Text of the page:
Bees see the world in an entirely different way. Their unique perceptual abilities can help us to perceive the world is a much richer way.
Bees are benevolent little workers who pollinate and beautify the blooms of the world. An integral part of the landscape, they burrow their furry yellow and black backs into the luscious centre of flowers, gather nectar and then cross-pollinate other flowers. It’s estimated that insects, particularly bees, are responsible for the growth of a third of humans’ food sources. So how do these busy workers see the world? Scientists say that adaptations to how a species sees their environment, will allow the species to thrive more than others. So their evolutionary adaptations of bees’ vision is very interesting.
Ultra Violet Glory
Bees see the world of blooms and plants in shades of ultra-violet (UV) glory. They have a completely different colour detection system compared to humans. They see on the UV spectrum. Something that humans need machinery to achieve. The Floral Reflectance Database (FReD) was created by researchers at Imperial College and Queen Mary University in London.
This research painstakingly documents the migratory movements of bees as they pollinate flowers. Then takes measurements to show the colour of plants on spectrum of what’s visible to both humans and bees. Scientists managed to do this by inserting micro-electrodes onto the bees and also using less invasive behavioural studies.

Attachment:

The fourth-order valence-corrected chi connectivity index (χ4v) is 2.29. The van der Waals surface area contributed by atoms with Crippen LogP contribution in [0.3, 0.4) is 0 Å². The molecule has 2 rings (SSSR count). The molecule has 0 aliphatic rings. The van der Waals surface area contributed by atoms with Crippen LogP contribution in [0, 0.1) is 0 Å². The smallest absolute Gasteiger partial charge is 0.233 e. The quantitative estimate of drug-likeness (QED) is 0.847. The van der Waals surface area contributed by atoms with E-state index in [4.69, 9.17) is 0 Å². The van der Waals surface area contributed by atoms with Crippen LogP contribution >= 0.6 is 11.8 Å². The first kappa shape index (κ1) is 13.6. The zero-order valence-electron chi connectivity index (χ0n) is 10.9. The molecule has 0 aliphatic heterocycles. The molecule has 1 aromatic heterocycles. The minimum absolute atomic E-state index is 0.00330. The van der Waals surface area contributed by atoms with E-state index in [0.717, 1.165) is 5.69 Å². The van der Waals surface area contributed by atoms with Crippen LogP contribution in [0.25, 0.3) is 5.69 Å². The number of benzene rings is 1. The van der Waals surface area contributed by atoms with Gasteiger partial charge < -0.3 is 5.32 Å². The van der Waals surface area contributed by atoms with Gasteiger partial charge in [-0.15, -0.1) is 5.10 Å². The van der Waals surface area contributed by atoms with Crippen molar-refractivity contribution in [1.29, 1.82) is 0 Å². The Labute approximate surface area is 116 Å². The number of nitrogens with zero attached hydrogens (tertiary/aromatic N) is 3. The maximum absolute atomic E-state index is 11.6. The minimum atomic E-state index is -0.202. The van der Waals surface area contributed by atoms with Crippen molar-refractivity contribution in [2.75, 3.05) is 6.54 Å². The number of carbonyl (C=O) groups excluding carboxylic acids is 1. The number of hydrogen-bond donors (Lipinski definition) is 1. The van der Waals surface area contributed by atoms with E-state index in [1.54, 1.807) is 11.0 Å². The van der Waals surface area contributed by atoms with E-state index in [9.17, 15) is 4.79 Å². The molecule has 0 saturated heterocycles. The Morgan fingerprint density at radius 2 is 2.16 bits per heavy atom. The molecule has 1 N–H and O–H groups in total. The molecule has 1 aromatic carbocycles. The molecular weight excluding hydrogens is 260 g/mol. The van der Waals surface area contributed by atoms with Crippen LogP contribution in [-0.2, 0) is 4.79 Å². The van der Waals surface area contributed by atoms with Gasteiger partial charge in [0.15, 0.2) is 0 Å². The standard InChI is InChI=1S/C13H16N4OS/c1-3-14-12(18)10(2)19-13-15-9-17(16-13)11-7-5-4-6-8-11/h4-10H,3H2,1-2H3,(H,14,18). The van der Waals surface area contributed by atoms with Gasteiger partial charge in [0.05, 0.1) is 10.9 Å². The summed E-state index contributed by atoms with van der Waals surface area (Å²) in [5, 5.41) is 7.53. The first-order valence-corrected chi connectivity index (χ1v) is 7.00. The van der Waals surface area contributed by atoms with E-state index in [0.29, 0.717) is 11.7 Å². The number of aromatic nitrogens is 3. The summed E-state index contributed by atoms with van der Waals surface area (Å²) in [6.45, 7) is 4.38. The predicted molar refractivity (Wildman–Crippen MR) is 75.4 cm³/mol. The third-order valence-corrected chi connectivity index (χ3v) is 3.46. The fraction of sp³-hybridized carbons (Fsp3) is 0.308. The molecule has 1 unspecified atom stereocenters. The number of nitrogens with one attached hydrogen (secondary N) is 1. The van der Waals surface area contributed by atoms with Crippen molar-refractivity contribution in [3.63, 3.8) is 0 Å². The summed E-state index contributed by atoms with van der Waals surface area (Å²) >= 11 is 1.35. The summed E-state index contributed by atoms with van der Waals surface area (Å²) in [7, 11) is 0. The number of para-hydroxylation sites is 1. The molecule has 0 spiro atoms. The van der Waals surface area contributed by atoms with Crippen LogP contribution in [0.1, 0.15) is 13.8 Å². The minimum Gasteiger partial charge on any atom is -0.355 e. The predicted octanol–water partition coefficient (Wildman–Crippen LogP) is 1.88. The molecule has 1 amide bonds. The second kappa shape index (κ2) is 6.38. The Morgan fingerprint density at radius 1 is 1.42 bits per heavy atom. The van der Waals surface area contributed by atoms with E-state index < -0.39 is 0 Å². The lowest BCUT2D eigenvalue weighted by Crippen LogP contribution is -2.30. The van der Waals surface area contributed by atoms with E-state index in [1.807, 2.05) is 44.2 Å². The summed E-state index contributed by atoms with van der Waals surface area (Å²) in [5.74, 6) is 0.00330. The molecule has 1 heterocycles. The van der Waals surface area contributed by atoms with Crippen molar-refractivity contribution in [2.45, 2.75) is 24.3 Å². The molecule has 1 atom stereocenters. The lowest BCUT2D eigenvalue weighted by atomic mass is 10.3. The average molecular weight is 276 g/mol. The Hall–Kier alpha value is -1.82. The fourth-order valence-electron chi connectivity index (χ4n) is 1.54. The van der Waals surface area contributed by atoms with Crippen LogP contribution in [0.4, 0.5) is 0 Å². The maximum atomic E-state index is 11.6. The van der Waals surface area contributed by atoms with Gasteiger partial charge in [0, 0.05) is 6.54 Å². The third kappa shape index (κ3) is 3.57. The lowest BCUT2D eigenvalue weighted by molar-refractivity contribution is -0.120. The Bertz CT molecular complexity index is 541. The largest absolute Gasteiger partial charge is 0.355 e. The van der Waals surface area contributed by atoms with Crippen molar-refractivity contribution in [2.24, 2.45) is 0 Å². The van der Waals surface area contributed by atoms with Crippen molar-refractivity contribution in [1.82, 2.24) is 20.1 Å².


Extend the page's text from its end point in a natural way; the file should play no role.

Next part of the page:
The World According to Bees
Professor Lars Chittka of QMU when he spoke with the BBC, emphasised that the world as we know it, is only one perception. ”This research highlights that the world we see is not the physical or the ‘real’ world – different animals have very different senses, depending on the environment the animals operate in”.
Bees see landing strips on the top of flowers, that appear invisible to the human eye but vibrant, attractive and colourful to the bees. These landing strips signal where they can get the best nectar. The landing strip takes the form of dots or concentric circles of colour that radiate out from the centre of the flower. This shiny, iridescent pattern says to the bee, come and put your tongue in there and take away some pollen.